The liberal organization Media Matters used to just try to refute stories on Fox News. But now it is changing tactics:
In an interview and a 2010 planning memo shared with POLITICO, Brock listed the fronts on which Media Matters — which he said is operating on a $10 million-plus annual budget — is working to chip away at Fox and its parent company, News Corp. They include its bread-and-butter distribution of embarrassing clips and attempts to rebut Fox points, as well as a series of under-the-radar tactics.
Media Matters, Brock said, is assembling opposition research files not only on Fox’s top executives but on a series of midlevel officials. It has hired an activist who has led a successful campaign to press advertisers to avoid Glenn Beck’s show. The group is assembling a legal team to help people who have clashed with Fox to file lawsuits for defamation, invasion of privacy or other causes. And it has hired two experienced reporters, Joe Strupp and Alexander Zaitchik, to dig into Fox’s operation to help assemble a book on the network, due out in 2012 from Vintage/Anchor. (In the interest of full disclosure, Media Matters last month also issued a report criticizing “Fox and Friends” co-host Steve Doocy’s criticism of this reporter’s blog.)
Brock said Media Matters also plans to run a broad campaign against Fox’s parent company, News Corp., an effort which most likely will involve opening a United Kingdom arm in London to attack the company’s interests there. The group hired an executive from MoveOn.org to work on developing campaigns among News Corp. shareholders and also is looking for ways to turn regulators in the U.S., U.K., and elsewhere against the network.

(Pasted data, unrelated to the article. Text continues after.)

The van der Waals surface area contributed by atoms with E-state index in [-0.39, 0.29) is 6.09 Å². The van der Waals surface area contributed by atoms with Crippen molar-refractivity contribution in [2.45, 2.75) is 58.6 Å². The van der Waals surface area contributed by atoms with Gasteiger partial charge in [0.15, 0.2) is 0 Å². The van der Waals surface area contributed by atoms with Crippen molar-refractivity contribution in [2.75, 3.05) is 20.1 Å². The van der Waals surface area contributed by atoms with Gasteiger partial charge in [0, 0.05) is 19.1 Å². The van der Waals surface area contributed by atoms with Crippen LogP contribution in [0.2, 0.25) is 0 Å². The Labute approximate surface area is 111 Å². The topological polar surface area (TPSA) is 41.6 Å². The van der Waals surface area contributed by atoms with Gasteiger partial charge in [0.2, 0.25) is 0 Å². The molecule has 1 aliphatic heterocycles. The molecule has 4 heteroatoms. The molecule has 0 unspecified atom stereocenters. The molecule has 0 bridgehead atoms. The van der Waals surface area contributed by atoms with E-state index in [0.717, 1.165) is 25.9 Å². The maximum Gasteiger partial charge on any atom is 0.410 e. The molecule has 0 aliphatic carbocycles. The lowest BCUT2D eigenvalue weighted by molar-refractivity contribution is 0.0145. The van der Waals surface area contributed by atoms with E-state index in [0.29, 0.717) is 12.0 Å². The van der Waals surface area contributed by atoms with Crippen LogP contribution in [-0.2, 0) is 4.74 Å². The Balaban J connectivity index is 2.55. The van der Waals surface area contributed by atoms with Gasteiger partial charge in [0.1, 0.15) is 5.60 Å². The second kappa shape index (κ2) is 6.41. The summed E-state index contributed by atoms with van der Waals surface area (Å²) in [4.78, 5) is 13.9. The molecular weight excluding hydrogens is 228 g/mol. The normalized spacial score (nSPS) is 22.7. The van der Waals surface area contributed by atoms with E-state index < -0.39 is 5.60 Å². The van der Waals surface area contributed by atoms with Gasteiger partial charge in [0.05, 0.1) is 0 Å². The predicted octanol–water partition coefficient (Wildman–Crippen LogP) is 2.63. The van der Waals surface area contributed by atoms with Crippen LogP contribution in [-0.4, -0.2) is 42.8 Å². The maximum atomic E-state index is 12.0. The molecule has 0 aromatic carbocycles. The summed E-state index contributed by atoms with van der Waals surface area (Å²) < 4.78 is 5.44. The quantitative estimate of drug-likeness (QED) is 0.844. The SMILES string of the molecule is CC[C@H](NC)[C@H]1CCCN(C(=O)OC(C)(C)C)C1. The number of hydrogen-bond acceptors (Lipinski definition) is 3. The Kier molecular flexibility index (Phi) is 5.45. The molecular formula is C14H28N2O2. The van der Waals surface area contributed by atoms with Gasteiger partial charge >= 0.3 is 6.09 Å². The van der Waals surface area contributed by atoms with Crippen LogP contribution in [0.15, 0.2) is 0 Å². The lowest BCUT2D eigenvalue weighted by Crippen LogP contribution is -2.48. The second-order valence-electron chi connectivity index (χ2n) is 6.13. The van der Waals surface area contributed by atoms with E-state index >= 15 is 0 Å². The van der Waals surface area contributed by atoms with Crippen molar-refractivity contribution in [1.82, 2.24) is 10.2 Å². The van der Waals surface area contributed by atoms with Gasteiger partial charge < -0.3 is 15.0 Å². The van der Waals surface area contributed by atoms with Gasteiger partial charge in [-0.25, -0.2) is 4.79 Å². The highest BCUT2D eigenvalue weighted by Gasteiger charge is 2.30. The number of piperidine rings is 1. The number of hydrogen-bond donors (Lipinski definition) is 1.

The group will “focus on [News Corp. CEO Rupert] Murdoch and trying to disrupt his commercial interests — whether that be here or looking at what’s going on in London right now,” Brock said, referring to News Corp.’s — apparently successful — move to take a majority stake in the satellite broadcaster BSkyB.
Postmodernists, remember, do not generally believe in reason. They think truth claims are nothing more than the imposition of power. Thus their personal animosity against people who disagree with them, who, they think, are trying to oppress them. Conversely, people who think this way tend to want to impose their power against the people they disagree with and to hurt them as much as they can.
Have you seen other examples of this kind of vindictiveness as a substitute for rational debate? I’m not denying that both sides do it. What would be the consequences for civil society and political liberty if everyone acted that way?